Is it wrong not to apologize when being called out on some deed or transgression? It's a question that looms large lately with news reports of harassment, bullying, turning a blind eye, and assorted bad behavior from well-known players in various walks of life.

Sometimes taking responsibility for a bad act may arouse fear of losing credibility or livelihood. But sitting silent when the evidence suggests that, at the very least, an apology is called for, often results in chipping even more away at a reputation built.

A non-apology apology ("I'm sorry if any of my actions caused [assorted names here] to believe I did something wrong") often only serves to fuel the perception that the non-apologizer has behaved badly.

In the early 1990s, when I was working as an editor at a business magazine, we would often invite founders of startup companies to join our editorial team for an informal lunch. While these lunches didn't always turn into stories, they did provide opportunities for us to get to know people who were doing interesting things in the marketplace.

At one lunch, the founder of a company that made children's toys visited us. There was nothing remarkable about the lunch. We asked questions about where the founder got the idea for the company, how she planned for it to grow, and why she thought it might succeed in a market where no one had yet tried the approach she was taking.

The founder became a runner-up in a founder-of-the-year-type program we ran, but a couple of years later I ran into her at an industry conference and, after greeting her, learned that she found the lunch with us to be demoralizing because she found us to be condescending in our questions. That wasn't our intention, but rather than explain that it was our job to ask probing questions I simply said, "I'm sorry."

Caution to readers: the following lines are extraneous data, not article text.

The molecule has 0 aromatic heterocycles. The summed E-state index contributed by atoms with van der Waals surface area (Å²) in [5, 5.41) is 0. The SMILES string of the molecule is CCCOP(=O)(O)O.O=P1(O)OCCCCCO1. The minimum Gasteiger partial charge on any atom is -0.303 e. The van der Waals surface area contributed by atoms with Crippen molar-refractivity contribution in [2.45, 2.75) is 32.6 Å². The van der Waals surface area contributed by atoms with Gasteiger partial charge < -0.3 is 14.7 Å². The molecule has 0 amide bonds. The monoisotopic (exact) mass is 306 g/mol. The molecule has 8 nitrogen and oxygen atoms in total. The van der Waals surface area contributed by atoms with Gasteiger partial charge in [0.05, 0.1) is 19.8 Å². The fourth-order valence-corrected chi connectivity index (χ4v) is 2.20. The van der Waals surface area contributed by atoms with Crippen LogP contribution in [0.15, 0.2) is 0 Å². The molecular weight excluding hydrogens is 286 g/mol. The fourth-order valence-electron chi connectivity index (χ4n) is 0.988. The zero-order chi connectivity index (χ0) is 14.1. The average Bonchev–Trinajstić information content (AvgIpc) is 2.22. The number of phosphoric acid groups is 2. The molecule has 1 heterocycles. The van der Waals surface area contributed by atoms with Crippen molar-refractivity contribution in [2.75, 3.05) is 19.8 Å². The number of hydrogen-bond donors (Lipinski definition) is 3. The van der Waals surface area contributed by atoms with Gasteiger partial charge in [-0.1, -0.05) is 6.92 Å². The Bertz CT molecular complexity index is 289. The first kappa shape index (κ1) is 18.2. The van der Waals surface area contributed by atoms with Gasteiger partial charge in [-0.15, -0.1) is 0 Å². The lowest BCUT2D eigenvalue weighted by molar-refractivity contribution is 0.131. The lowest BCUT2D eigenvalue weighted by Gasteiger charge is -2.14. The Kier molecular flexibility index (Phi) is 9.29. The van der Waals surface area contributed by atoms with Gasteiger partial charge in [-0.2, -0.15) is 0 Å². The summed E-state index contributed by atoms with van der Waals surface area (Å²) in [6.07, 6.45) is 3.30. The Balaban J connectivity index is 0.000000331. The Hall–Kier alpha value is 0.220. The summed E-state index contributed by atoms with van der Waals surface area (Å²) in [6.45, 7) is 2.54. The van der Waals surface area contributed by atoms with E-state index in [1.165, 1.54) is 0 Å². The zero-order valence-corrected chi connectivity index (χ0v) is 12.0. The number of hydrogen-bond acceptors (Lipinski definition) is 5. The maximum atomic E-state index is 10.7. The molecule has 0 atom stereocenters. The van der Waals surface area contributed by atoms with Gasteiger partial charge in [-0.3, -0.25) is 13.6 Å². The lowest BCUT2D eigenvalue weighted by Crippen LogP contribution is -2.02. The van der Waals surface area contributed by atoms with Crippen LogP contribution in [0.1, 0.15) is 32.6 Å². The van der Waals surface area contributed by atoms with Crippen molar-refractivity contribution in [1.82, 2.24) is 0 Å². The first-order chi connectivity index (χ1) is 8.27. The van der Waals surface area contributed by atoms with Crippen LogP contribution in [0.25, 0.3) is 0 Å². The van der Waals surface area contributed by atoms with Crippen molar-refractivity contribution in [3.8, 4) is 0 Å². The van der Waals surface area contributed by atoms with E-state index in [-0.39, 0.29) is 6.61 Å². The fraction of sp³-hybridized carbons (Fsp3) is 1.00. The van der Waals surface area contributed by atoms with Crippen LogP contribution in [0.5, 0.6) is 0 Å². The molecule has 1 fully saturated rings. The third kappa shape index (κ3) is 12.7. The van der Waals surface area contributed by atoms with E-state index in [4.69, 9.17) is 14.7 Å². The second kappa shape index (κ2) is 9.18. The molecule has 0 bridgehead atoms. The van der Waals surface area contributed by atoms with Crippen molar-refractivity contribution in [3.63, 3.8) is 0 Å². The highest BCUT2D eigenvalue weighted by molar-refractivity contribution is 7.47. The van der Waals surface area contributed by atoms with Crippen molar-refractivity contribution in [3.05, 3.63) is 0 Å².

Clearly, there are times when apologizing would be wrong. If accused of doing something of which you know you are not guilty, holding fast is in order. When Socrates was accused of corrupting Athen's youth, he may have defended himself, but he never apologized, if his student Plato's account is trusted. Things didn't end well for Socrates (see hemlock/death), but he died sticking to his story.

When a well-known newscaster took aim on Twitter at a teenage activist last month because he shared on Twitter that he hadn't been accepted to several colleges, the teenager successfully convinced some of the newscaster's advertisers to pull advertisements from her show. Only after these advertisers acted did the newscaster sort of offer an apology. If the student wanted to go high in response, he simply could have responded, "thanks," even if he kept up the effort to influence her advertisers.

If adults want to model good ethical behavior for teenagers attempting to do good, the right thing is to be honest and forthright in their apologies if they discover they erred. If we're going to own our successes, we should also own our shortcomings. 

Jeffrey L. Seglin, author of The Simple Art of Business Etiquette: How to Rise to the Top by Playing Nice, is a senior lecturer in public policy and director of the communications program at Harvard's Kennedy School. He is also the administrator of www.jeffreyseglin.com, a blog focused on ethical issues. 

Do you have ethical questions that you need answered? Send them to rightthing@comcast.net. 

Follow him on Twitter: @jseglin 

(c) 2018 JEFFREY L. SEGLIN. DISTRIBUTED BY TRIBUNE CONTENT AGENCY, LLC.


Should one person's behavior result in another's meddling?

Last fall, a reader, let's call him Wade, had a run-in with a woman we'll call Helen, during a meeting of a local nonprofit that...